Irrfan Khan is hands down the star of the show. We are all familiar with his legendary acting skills, and this time too, he takes the cake. He has the goofiest lines, and keeps the audience guffawing from the time he comes on screen till the moment the end credits start rolling. His character Shaukat is not exactly the most “fleshed out” one of the lot, and oozes out ample amount of sexism, racism and xenophobia at regular intervals. And yet the effervescent aura of the actor somewhere dissolves the unpleasantness of the character and converts him to an oddly lovable being. Internet sensation Mithila Palker is raw, yet promising as the immature and rebellious teen. She is pretty and talented, and is capable of delivering much more if given more training and experience. Kriti Kharbanda too shines in her cameo. My disappointment is however, with Dulquer Salmaan.
Now, now. Mistake me not. Dulquer performs reasonably well as an understated, repressed Avinash. His baritone is droolworthy and the subtlety he brings to the table is fantastic. However, despite the considerable amount of screen space, his character has very little to do in the film. Especially, next to an eccentric Shaukat who is constantly churning out hilarious lines and leaving the audience in splits, somewhere, Dulquer’s downplayed Avinash becomes lacklustre due to its one-dimensional character sketch. Had this been my first film of his, I probably would have mistaken him as a limited actor. But having watched him play eccentric, negative, comic, subtle, loverboy, angry and different kinds of roles with aplomb in Charlie, Solo, Bangalore Days, Kali, Kammatipadam, etc and being familiar with his range of acting, I am thoroughly disappointed that the director and the writers gave very little to the Malayalam superstar to do onscreen, thereby wasting his potential. Being the fan that I am, I wish Dulquer had launched his Bollywood career with a more impactful role, before playing an understated Avinash in Karwaan.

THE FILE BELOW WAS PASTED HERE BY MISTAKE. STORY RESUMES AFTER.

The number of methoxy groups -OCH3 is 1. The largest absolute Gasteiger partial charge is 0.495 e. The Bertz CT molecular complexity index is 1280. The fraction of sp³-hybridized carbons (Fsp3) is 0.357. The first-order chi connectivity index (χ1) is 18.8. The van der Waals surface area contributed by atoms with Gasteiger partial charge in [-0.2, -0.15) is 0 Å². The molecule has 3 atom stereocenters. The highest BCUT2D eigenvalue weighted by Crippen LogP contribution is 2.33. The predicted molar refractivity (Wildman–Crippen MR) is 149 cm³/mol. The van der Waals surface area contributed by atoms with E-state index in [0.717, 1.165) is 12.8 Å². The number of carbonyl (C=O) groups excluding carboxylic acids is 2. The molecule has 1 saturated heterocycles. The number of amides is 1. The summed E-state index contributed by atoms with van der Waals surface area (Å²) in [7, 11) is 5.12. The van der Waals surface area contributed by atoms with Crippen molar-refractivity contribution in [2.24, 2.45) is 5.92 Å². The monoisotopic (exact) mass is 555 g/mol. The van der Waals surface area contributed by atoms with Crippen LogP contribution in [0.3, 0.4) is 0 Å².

There is a scene in the film, where the trio gatecrash into a Kerala wedding. Tanya goes straight to the bar, picks up a drink, and begins chatting with a couple of guys. Noticing her from a distance, an angry Avinash barges in, comes closer to Tanya protectively, and speaks in a husky tone, “What the hell are you doing? Why are you drinking and partying in the morning, when your grandmother just died?” As one of the guys tries to get closer to Tanya, he instantly pulls him away, and says, “Easy!!!” At the risk of giving out some spoilers, I’d say that this one scene gave us a glimpse of a potential magical spark in Dulquer and Mithila’s chemistry, making me wish the writers had explored this angle more in the film. Did the makers too have similar plans, but chose to give up the idea because of the huge age difference between the characters? Maybe. But I wish they hadn’t.
Overall, Karwaan is a good film, and definitely watchable for at least once. But given how the trailer had set the hopes sky-high, the film slightly disappoints. I wish, the characters had a little more visible growth towards the end. Despite the fantastic performances, beautiful cinematography and lovely songs, the movie falls a tad bit short of leaving a soul-stirring feeling in the end, which is what we generally expect from slice-of-life films. You walk out of the theatres reminiscing not the subtle, heartwarming scenes of protagonist Avinash, but the hilariously insensitive dialogues of side character Shaukat.
In light of all this, I would give this film 3 out of 5 stars.
Image Courtesy: Hindustan Times